The Pig-Man Cometh, Part 2

Genetic Experimentation on Humans and Animals


John Stonestreet

Roberto Rivera

A recent article published in the scientific journal Cell announced the “successful” creation of a human-animal hybrid. Researchers at the Salk Institute took pig embryos and implanted human pluripotent stem cells, or cells that can produce any kind of body tissue. 

Believe it or not, attempts to genetically cross humans with animals, in various forms and to various degrees, date back decades. This team of 40 researchers worked for more than four years to create their human-pig chimera (an organism that contains cells from two different species). Previously, the same team created rat-mice chimeras by using the gene-editing technology CRISPR “to hack into mouse blastocysts.” Having mastered the rat-mice cross, they applied the same technique to create human stem cells which they then introduced into pig embryos. 

As was the case with Dolly the cloned sheep (remember her?), calling the whole process a “success” requires a bit of winking and nodding. Years of trial and error, and plenty of failed embryos, preceded the chimeric embryos which actually survived long enough to be implanted into adult pigs for three-to-four weeks. They were then removed for analysis. 

What motivates the time, money, and energy to do such a thing? Well, remember, the road to Hades is paved with good intentions. In this case, the goal is to alleviate the shortage of human organs available for transplantation, a loaded phrase in and of itself. To say there is a “shortage” of organs available for transplant is to say, “not enough people have died to save others.”

Even so, the chimeras created contained so few human cells that any organs created by this method, at least at this point, would be rejected by our immune system. And, there is the potential of other technologies to produce transplantable organs render flights to “The Island of Dr. Moreau” unnecessary.

For example, “bioprinting” is a technology very much like 3D printing, only the products fabricated can be used in the human body. This isn’t science fiction. It’s quite probable that within our children’s lifetimes, if not sooner, transplant surgeons will “print” compatible livers and hearts on demand, no chimera necessary. In fact, bioprinting could render the human-animal hybrid enterprise moot long before the Salk Institute produces a single viable organ. 

All of which makes it possible that the whole organ transplantation rationale is just a smokescreen obscuring the real reason for creating human-ham hybrids … just to see if we can.

Just last year, Japanese and German scientists (who obviously never saw “Planet of the Apes”) spliced human genes into the brains of monkey fetuses. We’ll never know if these monkeys would have taken over the Earth since they were aborted. 

Responsible scientists are sounding alarms over all this genetic tinkering, especially with gene-editing technologies like CRISPR. Others, to paraphrase a line from “Jurassic Park,” are so busy seeing if they can do something, they don’t take time to ask whether they should. 

This leaves the rest of us in high-stakes, real-life game of “what if?” What if technology allows us to create and farm human-pig chimeras to harvest for human organ transplantation? What if our science continues to not only outpace, but far outpace, our ethics? What if we continue our technologies without the world’s only stable ground for human dignity, that every person bears the image of God Himself? What if, following the logic of naturalism, we treat humans as an accidental product of chemicals and atoms colliding, no different from other living beings, like pigs or pandas?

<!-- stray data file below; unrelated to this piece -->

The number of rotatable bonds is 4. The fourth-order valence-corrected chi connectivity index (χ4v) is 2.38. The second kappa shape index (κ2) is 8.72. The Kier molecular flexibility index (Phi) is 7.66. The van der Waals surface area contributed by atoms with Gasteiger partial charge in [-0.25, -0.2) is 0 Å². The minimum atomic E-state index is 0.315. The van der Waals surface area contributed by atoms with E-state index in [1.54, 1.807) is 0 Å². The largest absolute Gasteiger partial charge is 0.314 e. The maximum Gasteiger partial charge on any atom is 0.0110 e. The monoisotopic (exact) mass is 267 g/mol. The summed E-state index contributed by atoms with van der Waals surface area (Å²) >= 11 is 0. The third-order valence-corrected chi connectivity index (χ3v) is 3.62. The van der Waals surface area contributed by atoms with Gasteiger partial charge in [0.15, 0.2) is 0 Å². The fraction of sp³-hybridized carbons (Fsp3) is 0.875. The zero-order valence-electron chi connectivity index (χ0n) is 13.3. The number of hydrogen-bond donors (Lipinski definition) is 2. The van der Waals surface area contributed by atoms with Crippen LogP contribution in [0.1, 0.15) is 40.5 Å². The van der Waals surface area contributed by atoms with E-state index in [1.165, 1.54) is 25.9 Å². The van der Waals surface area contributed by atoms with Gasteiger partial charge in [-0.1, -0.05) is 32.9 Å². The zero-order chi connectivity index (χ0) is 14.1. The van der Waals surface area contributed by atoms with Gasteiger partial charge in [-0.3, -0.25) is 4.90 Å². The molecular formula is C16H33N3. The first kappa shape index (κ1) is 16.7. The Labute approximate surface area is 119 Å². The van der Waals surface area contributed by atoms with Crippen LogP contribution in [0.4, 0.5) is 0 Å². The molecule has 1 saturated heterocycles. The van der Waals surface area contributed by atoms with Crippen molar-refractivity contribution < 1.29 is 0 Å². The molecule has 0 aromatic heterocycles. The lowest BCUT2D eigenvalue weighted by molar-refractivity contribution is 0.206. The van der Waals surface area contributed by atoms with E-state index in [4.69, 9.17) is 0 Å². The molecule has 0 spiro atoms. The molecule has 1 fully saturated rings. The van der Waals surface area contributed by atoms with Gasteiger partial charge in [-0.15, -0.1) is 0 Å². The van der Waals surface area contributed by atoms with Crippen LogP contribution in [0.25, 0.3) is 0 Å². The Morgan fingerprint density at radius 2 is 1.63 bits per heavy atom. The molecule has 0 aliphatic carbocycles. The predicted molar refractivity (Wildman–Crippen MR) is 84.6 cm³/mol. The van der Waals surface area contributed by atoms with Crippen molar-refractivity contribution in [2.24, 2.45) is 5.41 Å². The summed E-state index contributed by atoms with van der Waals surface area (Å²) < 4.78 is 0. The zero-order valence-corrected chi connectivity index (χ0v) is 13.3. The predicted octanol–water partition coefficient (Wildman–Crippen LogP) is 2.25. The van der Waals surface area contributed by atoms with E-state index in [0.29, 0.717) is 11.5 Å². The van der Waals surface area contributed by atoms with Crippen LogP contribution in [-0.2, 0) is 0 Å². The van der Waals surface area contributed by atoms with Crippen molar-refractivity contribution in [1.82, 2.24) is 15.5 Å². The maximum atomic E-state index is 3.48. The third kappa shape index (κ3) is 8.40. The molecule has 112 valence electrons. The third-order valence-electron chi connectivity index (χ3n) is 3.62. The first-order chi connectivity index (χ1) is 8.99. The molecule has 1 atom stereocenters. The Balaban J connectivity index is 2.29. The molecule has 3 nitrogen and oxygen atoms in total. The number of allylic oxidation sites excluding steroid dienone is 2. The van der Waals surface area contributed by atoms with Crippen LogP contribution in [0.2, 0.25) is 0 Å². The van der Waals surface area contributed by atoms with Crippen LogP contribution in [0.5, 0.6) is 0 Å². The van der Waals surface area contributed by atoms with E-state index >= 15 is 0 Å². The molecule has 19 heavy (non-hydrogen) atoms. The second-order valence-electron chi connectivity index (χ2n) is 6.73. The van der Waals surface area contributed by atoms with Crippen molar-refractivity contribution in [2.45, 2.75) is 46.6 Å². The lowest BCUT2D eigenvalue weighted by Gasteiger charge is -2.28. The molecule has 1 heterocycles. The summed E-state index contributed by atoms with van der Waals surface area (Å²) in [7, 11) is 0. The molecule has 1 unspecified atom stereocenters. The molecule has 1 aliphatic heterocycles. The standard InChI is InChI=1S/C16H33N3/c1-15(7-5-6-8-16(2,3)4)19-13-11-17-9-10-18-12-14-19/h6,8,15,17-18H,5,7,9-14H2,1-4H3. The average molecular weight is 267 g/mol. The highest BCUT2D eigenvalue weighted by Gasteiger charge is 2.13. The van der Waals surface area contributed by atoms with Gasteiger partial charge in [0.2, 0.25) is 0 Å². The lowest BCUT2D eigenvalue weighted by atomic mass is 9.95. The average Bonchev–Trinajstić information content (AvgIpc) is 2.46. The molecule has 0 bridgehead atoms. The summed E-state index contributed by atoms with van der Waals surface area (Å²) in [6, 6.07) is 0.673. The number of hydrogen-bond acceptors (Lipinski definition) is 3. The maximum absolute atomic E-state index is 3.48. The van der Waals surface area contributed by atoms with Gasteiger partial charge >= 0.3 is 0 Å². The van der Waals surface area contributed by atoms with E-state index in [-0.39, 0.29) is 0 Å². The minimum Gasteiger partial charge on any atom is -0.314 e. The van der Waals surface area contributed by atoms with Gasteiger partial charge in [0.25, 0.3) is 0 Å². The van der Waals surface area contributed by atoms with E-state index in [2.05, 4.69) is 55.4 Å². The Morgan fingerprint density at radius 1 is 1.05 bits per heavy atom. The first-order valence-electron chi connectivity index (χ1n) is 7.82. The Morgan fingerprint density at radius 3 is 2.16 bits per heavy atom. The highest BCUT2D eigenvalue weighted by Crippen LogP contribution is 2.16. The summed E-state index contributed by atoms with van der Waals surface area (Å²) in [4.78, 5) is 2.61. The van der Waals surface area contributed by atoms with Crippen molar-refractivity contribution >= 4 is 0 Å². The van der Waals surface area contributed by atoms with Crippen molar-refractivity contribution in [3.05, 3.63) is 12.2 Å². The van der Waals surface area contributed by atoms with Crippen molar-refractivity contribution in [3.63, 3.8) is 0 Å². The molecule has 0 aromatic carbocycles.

Twenty years ago, in remarkably written and prophetically entitled article, “The Pig-Man Cometh,” Joseph Bottum walked through the what if scenario. 

“…we live at a moment in which British newspapers can report on 19 families who have created test-tube babies solely for the purpose of serving as tissue donors for their relatives — some brought to birth, some merely harvested as embryos and fetuses. A moment in which Harper’s Bazaar can advise women to keep their faces unwrinkled by having themselves injected with fat culled from human cadavers. A moment in which the Australian philosopher Peter Singer can receive a chair at Princeton University for advocating the destruction of infants after birth if their lives are likely to be a burden. A moment in which the brains of late-term aborted babies can be vacuumed out and gleaned for stem cells.

In the midst of all this, the creation of a human-pig arrives like a thing expected. We have reached the logical end, at last. We have become the people that, once upon a time, our ancestors used fairy tales to warn their children against — and we will reap exactly the consequences those tales foretold.

Like the coming true of an old story — the discovery of the philosopher’s stone, the rubbing of a magic lantern –biotechnology is delivering the most astonishing medical advances anyone has ever imagined. You and I will live for many years in youthful health: Our cancers, our senilities, our coughs, and our infirmities all swept away on the triumphant, cresting wave of science.

But our sons and our daughters will mate with the pig-men, if the pig-men will have them. And our swine-snouted grandchildren — the fruit not of our loins, but of our arrogance and our bright test tubes — will use the story of our generation to teach a moral to their frightened litters.”


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The Pig-Man Cometh

Joseph Bottum | Washington Examiner | October 23, 2000

Interspecies Chimerism with Mammalian Pluripotent Stem Cells

Cell | January 26, 2017

3D bioprinting

Wikipedia | 2020

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